Winter is the worst time to have a power cut – it’s cold and dark for most of the day. But unfortunately power cuts are more likely to happen at this time of year, due to bad weather damaging power lines.
To make sure you’re not left in the dark, here are the best tips to get prepared for that dreaded winter power cut.
The emergency cupboard
Keep a few essentials tucked away in a special ‘power cut survival cupboard’ in preparation for the inevitable. Mark the cupboard with glow-in-the-dark stickers so that you can easily find it in the dark and fill with basic supplies, which should be:
A head torch: This is indispensable, as it’ll keep your hands free while you’re rooting around the house for supplies and tools. Once you have one, remember to check the batteries regularly.
A wind-up torch: A reliable back-up torch. A power cut may only happen once every few years and all it takes is flat, or leaking batteries making your head torch useless, however this will never let you down!
Long-life candles: These last for ages and are super safe because they actually come in a fire-proof tin. Tape a box of matches to the candle box to make sure they are always nearby.
Glow sticks: Not just for lost weekends in Ibiza! They can also add much needed light to your house. They don’t provide as much light as candles, but present no fire risk.
So, now you have got your torch, there are a few things worth doing straight away if you have a power cut. The first is to check whether it’s affecting just you, or the whole street. Take a look out of the window to see if you can see any lights on in your neighbours’ houses. If you see lights, then it means that the power is working for your street and the problem is probably just in your house…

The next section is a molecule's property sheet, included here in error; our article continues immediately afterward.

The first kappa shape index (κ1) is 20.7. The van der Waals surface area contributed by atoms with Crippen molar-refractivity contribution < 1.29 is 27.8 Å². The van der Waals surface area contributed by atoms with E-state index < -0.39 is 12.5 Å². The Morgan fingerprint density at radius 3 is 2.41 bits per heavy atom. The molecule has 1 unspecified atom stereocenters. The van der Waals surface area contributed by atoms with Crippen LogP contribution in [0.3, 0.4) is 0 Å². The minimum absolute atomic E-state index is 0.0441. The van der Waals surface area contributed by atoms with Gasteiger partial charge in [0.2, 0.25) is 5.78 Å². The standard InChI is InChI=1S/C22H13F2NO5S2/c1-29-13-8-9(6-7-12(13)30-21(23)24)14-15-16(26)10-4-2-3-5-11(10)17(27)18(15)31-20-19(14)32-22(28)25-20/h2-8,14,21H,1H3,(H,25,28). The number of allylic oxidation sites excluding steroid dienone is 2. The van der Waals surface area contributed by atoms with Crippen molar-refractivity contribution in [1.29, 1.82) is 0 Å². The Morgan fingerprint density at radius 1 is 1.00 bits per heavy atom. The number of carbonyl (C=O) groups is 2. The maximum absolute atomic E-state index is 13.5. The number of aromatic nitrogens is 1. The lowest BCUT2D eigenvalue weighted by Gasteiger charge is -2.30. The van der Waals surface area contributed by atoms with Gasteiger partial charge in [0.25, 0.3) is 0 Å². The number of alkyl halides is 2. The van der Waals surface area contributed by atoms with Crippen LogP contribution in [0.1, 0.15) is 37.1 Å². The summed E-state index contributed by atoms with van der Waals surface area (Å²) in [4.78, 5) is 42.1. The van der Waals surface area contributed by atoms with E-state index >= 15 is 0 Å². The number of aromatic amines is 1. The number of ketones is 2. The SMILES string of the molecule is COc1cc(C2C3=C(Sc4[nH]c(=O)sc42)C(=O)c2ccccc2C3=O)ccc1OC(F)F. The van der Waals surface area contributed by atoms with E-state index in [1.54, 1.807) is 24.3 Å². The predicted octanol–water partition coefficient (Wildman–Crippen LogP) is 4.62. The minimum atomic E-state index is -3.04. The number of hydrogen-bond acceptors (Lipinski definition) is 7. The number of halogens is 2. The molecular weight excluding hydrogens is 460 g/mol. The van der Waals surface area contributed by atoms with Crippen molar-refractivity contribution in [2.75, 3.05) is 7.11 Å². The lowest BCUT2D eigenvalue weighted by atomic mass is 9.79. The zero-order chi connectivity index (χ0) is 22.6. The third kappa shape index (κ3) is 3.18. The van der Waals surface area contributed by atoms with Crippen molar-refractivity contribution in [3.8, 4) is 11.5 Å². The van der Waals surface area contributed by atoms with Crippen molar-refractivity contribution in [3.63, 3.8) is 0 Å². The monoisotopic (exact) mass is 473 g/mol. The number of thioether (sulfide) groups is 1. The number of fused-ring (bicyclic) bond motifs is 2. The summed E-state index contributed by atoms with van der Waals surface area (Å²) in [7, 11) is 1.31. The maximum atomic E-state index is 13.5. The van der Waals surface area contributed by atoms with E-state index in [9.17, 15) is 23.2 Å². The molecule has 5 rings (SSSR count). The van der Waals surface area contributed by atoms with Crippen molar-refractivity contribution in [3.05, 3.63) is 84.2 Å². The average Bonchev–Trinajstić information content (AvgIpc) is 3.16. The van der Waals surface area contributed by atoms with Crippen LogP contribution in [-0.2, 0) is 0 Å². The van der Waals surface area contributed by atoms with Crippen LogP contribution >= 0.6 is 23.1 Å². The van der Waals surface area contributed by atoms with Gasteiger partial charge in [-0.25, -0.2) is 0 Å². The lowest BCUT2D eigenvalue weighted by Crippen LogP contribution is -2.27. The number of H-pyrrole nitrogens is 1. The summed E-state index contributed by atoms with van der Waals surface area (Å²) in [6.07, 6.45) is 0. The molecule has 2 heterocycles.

If so, then there’s a good chance that it could be a blown fuse. If you have a modern circuit-breaker then you may just need to flip the switch to turn your power back on. If the trip switch trips again then there is probably an appliance in your house causing it (usually an iron or a tumble dryer). Unplug the appliance and try again.
If you have an old-fashioned fuse box rather than a circuit breaker, keep a selection of fuse wires handy, along with the necessary screwdrivers.
YouTube has loads of videos showing how to reset your trip switch and replace a fuse wire. (You’d better watch them now though - unless you’ve got your mobile with you, YouTube won’t help during a power cut!)
If the problem is affecting the whole street, then this may be a far bigger issue than just your house so you should call the power cut hotline on 105 to find out what’s going on. This will put you through to your local electricity network operator who can tell you when your power is likely to come back. The network operator is different from the company that sends you your electricity bill.
Your landline will always work during a power cut, however a cordless handset will not. Keep a cheap corded handset in your emergency cupboard, with a list of useful numbers taped to the back.